The Artistic Genius of Leonardo Da Vinci and Michelangelo
In 1504, Leonardo da Vinci (1452-1519) and Michelangelo Buonarroti (1475-1564), the two greatest artistic geniuses of the Italian Renaissance, were both working on enormous paintings of battle scenes for the Salone dei Cinquecento in the palace of the Florentine government. Though neither Leonardo da Vinci or Michelangelo would ever see their share of the ambitious project to its completion, the brilliant full-scale drawings they created of rearing horses and muscular soldiers were known in the 16th century as the “school of the world.” Notwithstanding the generational difference, the pairing of Leonardo da Vinci and Michelangelo might have seemed like the ideal opportunity for intellectual collaboration: both were accomplished artists, as well as so-called Universal Men, with shared interests across many disciplines, including painting, sculpture, architecture and anatomy. Instead, their relationship was one characterized by rivalry, and perhaps at times even animosity, with at least one contemporary report of the two artists hurling insults at each other in the streets of Florence.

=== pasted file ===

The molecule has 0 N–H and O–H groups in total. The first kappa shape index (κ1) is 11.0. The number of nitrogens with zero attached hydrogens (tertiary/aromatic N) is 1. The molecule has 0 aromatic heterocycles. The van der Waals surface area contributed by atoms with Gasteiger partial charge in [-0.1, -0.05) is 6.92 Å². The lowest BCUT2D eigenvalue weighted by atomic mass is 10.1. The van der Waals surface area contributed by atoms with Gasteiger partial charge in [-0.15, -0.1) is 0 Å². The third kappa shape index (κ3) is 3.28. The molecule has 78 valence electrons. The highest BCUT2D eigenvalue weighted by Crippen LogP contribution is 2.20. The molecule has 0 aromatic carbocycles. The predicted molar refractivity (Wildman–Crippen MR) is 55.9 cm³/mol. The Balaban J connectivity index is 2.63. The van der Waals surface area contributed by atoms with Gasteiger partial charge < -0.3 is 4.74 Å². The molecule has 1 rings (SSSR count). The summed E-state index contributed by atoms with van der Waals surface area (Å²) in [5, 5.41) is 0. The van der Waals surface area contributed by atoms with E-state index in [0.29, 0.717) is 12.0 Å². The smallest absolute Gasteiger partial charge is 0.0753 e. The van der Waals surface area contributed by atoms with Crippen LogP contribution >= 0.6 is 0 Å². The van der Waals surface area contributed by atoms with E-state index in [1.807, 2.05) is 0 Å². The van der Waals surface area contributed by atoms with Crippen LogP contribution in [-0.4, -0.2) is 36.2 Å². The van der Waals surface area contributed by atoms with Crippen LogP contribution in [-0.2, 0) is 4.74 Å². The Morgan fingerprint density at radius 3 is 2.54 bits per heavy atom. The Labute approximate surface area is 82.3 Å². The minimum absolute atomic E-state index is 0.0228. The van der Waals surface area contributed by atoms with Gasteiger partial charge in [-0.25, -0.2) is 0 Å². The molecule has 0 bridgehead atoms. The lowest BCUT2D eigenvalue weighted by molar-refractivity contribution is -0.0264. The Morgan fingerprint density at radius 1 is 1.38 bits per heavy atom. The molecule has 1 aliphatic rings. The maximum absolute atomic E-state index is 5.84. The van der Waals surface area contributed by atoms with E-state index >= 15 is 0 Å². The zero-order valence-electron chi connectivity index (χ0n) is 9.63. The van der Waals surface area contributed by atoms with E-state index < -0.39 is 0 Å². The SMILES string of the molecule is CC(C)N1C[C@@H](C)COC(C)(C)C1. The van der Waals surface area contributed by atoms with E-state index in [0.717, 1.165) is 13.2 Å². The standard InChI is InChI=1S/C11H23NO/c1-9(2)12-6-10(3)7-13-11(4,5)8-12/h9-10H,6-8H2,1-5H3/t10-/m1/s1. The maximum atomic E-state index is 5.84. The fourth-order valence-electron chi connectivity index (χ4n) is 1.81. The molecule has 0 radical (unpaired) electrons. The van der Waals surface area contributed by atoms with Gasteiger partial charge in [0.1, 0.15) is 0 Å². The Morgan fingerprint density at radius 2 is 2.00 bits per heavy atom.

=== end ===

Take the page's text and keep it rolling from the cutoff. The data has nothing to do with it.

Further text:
This lecture will explore the trajectory of the careers of da Vinci and Michelangelo – who were dissimilar in temperament and beliefs, as well as the way they worked – and the way that their rivalry contributed to the creation of some of the most famous and influential artworks the world has ever seen.
Professor Budd was able to compare and contrast these two artists in such a way, and with such passion, that I was able to view their works and their place in history from a new perspective. Well done.